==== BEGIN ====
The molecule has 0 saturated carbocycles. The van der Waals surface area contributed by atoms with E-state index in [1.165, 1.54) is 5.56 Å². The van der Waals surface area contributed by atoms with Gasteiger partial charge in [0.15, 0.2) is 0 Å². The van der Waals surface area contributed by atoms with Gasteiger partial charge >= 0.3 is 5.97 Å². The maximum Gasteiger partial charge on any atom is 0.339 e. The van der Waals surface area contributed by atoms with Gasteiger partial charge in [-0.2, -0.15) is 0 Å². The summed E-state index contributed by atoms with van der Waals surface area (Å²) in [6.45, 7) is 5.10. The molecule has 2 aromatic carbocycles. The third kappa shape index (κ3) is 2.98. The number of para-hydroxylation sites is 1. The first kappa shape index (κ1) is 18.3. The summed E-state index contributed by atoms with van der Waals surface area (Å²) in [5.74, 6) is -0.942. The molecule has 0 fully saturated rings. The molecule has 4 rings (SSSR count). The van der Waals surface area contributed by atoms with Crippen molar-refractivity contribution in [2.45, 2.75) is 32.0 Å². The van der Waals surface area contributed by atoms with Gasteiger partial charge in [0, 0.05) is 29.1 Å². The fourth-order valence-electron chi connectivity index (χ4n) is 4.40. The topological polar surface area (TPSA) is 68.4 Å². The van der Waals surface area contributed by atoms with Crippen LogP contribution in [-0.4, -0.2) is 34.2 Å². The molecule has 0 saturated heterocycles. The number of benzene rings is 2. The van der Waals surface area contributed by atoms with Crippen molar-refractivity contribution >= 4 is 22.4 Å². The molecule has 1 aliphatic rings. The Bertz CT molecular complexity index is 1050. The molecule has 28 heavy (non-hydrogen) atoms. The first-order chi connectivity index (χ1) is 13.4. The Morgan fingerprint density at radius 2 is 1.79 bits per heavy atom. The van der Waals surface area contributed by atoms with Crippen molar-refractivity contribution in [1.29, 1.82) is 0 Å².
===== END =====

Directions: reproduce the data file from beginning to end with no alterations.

The molecule has 0 saturated carbocycles. The van der Waals surface area contributed by atoms with E-state index in [1.165, 1.54) is 5.56 Å². The van der Waals surface area contributed by atoms with Gasteiger partial charge in [0.15, 0.2) is 0 Å². The van der Waals surface area contributed by atoms with Gasteiger partial charge >= 0.3 is 5.97 Å². The maximum Gasteiger partial charge on any atom is 0.339 e. The van der Waals surface area contributed by atoms with Gasteiger partial charge in [-0.2, -0.15) is 0 Å². The summed E-state index contributed by atoms with van der Waals surface area (Å²) in [6.45, 7) is 5.10. The molecule has 2 aromatic carbocycles. The third kappa shape index (κ3) is 2.98. The number of para-hydroxylation sites is 1. The first kappa shape index (κ1) is 18.3. The summed E-state index contributed by atoms with van der Waals surface area (Å²) in [5.74, 6) is -0.942. The molecule has 0 fully saturated rings. The molecule has 4 rings (SSSR count). The van der Waals surface area contributed by atoms with Crippen molar-refractivity contribution in [2.45, 2.75) is 32.0 Å². The van der Waals surface area contributed by atoms with Gasteiger partial charge in [0, 0.05) is 29.1 Å². The fourth-order valence-electron chi connectivity index (χ4n) is 4.40. The topological polar surface area (TPSA) is 68.4 Å². The van der Waals surface area contributed by atoms with Crippen LogP contribution in [-0.4, -0.2) is 34.2 Å². The molecule has 0 saturated heterocycles. The number of benzene rings is 2. The van der Waals surface area contributed by atoms with Crippen molar-refractivity contribution >= 4 is 22.4 Å². The molecule has 1 aliphatic rings. The Bertz CT molecular complexity index is 1050. The molecule has 28 heavy (non-hydrogen) atoms. The first-order chi connectivity index (χ1) is 13.4. The Morgan fingerprint density at radius 2 is 1.79 bits per heavy atom. The van der Waals surface area contributed by atoms with Crippen molar-refractivity contribution in [1.29, 1.82) is 0 Å².